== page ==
HUDSON — Considering that its top shooting threat just returned from a serious injury and two other freshmen were thrown into the rotation, the Hudson girls basketball team wasn’t exactly ready to compete for a conference championship Wednesday night.

Nonetheless, it wasn’t exactly the season debut Explorers head coach Dennis Lawler had in mind.

Host Hudson made an inauspicious 2018-19 debut after falling to Bainbridge Township Kenston 63-35 at Ray "Buck" Hyser Gymnasium.

The Bombers broke away with seven straight points after a 9-9 deadlock to close the first quarter and then took total command in the second period.

Kenston, which improved to 1-1, closed the half with an 11-2 run to take a commanding 39-17 lead at halftime.

The Bombers didn’t look back the rest of the way.

"We played tentatively," Lawler said. "I thought we played scared a little bit. I pleaded with them yesterday and today and in the pregame to just go out and play basketball. We didn’t play anywhere near like we did in the scrimmages."

The catalyst for Kenston’s first-half dominance was junior forward Rachel Apshago, who scored 16 points in the first 16 minutes.

Ten of those points took place in the second quarter as Apshago used an assortment of jumpers and fast-break layups to attack the Explorers (0-1).

"She (Apshago) played a big role for them last year," Lawler said. "She’s a good attacker of the basket."

The Bombers ran away from Hudson mainly because they turned their fast-break attack into overdrive.

They got plenty of assistance from the opposition as Kenston ran roughshod over the Explorers’ trademark full-court pressure.

The Explorers didn’t help matters much on offense, either.

Hudson, which committed 24 turnovers for the evening, had ball-handling issues and it struggled to find the basket from long range and point-blank range.

The Explorers seemed a bit too comfortable settling for jump shots. They did not attempt a single free throw in the first half.

"We were tentative offensively in the beginning," Lawler said. "Three-point shooting is going to be part of our offense, but I thought we shied away from contact.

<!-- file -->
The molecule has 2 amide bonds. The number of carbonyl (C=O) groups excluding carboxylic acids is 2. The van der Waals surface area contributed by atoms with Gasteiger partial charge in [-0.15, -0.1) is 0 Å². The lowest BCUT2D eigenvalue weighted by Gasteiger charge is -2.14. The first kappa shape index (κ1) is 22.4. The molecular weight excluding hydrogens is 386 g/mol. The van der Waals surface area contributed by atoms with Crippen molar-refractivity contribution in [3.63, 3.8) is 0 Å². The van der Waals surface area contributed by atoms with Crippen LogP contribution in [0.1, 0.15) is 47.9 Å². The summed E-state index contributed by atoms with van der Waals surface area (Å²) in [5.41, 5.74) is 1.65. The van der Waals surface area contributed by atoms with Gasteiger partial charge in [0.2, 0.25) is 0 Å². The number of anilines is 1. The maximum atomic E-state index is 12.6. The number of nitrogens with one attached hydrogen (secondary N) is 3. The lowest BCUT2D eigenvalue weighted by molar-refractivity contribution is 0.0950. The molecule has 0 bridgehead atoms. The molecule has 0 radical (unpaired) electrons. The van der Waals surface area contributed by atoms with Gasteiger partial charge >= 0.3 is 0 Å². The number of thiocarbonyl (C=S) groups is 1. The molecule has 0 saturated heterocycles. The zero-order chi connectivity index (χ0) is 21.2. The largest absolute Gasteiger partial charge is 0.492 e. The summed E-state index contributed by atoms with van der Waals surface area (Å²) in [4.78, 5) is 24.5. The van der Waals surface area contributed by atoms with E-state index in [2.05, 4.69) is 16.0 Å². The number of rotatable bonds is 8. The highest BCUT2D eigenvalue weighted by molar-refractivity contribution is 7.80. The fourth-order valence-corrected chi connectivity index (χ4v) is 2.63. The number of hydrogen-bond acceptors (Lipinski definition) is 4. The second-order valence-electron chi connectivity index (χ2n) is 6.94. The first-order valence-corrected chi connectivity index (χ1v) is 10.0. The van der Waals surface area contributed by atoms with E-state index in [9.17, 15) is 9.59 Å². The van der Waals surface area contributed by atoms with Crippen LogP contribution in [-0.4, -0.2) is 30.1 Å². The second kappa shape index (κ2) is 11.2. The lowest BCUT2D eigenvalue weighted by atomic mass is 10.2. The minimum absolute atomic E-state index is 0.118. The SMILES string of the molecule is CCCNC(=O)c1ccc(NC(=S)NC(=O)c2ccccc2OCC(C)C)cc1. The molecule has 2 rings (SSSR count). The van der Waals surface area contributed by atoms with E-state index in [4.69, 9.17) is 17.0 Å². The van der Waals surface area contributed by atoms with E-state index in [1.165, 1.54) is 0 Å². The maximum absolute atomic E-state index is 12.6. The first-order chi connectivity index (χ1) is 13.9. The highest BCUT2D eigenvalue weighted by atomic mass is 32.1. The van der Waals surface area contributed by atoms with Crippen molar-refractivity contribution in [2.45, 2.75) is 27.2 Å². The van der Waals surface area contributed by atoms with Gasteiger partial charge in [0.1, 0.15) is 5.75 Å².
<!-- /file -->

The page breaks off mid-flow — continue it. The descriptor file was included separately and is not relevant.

"I think they (the Bombers) only had one or two fouls in the first half. It wasn't the refs’ fault. It was our lack of being physically aggressive."

The Bombers, on the other hand, had no problems attacking Hudson any chance they got.

And since the Explorers struggled to make shots and generate any consistent possessions throughout the evening, Kenston didn’t need a full-balanced offensive attack.

In fact, just two Bomber players accounted for enough firepower to match Hudson’s entire point production.

Despite hitting the brakes in the second half, Asphago finished with 18 points and junior guard Graci Skala scored a game-high 19 points.

"You have to give them (the Bombers) credit," Lawler said. "They shot the ball well. They shot the ball way better than they did against Wadsworth."

As his teams have typically done during Lawler’s 13 years with the team, the Explorers continued to scrap and focused on trying to learn from their mistakes as the game progressed.

Such a sight was a pleasant one for the veteran coach.

"We finally had some grit in the second half," Lawler said. "The one thing I was worried about was that they (the Bombers) had a game under their belt."

Senior center Rayonna Peterson added nine points for Kenston. Freshman guard Ali Menendez led Hudson with 10 points.

The Explorers converted just 5 of 19 shots from the foul line. Hudson did welcome back senior shooting guard Emma Messina, who played limited minutes after missing much of last season with a knee injury.

Menendez and freshman forward Delaney DiGeronimo made their varsity debuts and played significant minutes.

"I think it’s first-game jitters," Lawler said. "We got two kids, one of them just came back and one of them hasn’t played in three years, and two freshmen."

Lawler is certainly not ready to panic. It was a step backwards after some promising play in the scrimmages, but there is plenty of time to shape and mold these unpolished rocks into diamonds.

"In our scrimmages, we’ve been a two-way team," Lawler said. "Sometimes, when shots aren’t falling, you have to attack the rim and hopefully, get a layup and see the ball go through the hoop.

"I’m disappointed for them and I’m disappointed. We had had a nice crowd. We got pushed around a little bit, but we’ll get better as the year goes on."

Reporter Frank Aceto can be reached at 330-541-9444, or @FrankAceto_RPC.